everyday sexism

My local newspaper is one of many that did this. Notice “salutes wife’s achievement” is  and “former first lady.” Not former Senator, not former Secretary of State. I don’t agree with all of Clinton’s politics and understand that others disagree with more than I do, even enough not to vote for her, but you have a sack over your head if you don’t think there is sexism in this race. And, just to be clear, I learned from a friend that it was a woman night editor who made the editorial decision to run it this way, offering a lame excuse about what photos were available (as if you don’t have stock photos of the presumptive party nominee). And that editor provided no excuse for referring to her solely in terms of her relation to Bill. Gender bias isn’t just a male thing.
ClintonWSJ 2smaller

And, just to be clear, here is what they published at the comparable point for Trump. They used a stock photo.


Author: olderwoman

I'm a sociology professor but not only a sociology professor. I keep my name out of this blog because I don't want my name associated with it in a Google search. Although I never write anything in a public forum like a blog that I'd be ashamed to have associated with my name (and you shouldn't either), it is illegal for me to use my position as a public employee to advance my religious or political views, and the pseudonym helps to preserve the distinction between my public and private identities. The pseudonym also helps to protect the people I may write about in describing public or semi-public events I've been involved with. You can read about my academic work on my academic blog http://www.ssc.wisc.edu/soc/racepoliticsjustice/ --Pam Oliver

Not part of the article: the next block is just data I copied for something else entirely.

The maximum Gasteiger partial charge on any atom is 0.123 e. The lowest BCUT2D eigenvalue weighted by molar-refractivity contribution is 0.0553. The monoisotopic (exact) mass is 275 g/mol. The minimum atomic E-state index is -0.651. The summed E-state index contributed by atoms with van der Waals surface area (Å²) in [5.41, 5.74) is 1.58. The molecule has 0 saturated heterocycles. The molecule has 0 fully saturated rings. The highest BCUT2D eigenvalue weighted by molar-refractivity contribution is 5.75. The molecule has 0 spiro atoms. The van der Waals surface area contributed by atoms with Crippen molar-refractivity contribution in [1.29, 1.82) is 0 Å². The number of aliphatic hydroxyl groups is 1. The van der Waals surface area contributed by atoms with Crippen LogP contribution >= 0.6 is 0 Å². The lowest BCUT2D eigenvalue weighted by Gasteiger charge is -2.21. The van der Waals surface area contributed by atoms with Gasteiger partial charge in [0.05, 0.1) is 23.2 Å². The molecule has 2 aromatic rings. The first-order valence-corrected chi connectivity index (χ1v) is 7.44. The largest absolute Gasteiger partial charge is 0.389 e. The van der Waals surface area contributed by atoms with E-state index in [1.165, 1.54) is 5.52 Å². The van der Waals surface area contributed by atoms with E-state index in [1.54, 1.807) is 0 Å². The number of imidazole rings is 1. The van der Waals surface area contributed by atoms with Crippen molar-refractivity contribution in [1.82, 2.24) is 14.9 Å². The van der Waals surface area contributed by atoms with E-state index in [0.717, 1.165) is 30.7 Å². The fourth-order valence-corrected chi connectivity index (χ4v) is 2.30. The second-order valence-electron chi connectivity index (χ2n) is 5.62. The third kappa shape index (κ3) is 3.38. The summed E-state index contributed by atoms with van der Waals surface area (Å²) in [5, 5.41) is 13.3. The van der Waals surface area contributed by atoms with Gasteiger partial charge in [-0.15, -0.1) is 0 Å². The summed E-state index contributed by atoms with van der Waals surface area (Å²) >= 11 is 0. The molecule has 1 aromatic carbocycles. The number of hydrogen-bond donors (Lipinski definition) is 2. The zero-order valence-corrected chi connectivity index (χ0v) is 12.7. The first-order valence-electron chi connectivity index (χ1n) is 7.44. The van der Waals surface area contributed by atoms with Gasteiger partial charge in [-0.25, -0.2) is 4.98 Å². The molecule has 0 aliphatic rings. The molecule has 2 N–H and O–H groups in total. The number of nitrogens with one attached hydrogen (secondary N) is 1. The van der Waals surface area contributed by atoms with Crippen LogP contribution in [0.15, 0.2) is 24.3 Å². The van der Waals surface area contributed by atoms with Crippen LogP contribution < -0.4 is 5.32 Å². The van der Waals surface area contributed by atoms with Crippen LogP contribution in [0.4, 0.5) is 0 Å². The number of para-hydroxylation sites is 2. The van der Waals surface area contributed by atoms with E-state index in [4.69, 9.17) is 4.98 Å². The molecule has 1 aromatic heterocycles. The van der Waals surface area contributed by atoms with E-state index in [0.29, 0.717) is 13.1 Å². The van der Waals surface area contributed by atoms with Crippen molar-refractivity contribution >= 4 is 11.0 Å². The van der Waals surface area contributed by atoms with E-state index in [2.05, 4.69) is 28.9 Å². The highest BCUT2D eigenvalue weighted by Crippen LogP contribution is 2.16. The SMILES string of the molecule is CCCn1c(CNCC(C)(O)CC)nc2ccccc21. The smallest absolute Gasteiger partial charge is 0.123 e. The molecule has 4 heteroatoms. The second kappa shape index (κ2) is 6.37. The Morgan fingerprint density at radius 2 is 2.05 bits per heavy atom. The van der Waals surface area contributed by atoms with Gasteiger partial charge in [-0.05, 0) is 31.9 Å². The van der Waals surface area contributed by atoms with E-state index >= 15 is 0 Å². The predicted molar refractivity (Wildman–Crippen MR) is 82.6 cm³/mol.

2 thoughts on “everyday sexism”

  1. I agree about “First Lady” but disagree about the photo. It’s a newspaper, not a history book. They used a news photo, from the event. They won’t put a big stock photo on page 1. It’s the DNC’s fault for not providing a better photo op of Hillary. (I think the Trump photo is from the previous day of the convention .)


    1. Hillary Clinton was referred to in the subheading as former first lady but not former senator or former secretary of state; however, prior senators and prior secretaries of state have received major party presidential nominations and have been elected president, so the never-happened-before major party presidential nomination of a former first lady is more newsworthy than the equivalent nomination of a former senator or the equivalent nomination of a former secretary of state.

      The subheading might be due to everyday sexism, but it’s worth noting that the equivalent subheading for Donald Trump was not in reference to his business or media accomplishments but instead was in terms of how others perceived his chances (“one-time long-shot candidate”). That is consistent with a focus on newsworthiness, given that, like Trump, other major party presidential nominees have had business and media experience.

      As for the photo, no speaker from Tuesday’s RNC convention was as newsworthy as a former president.


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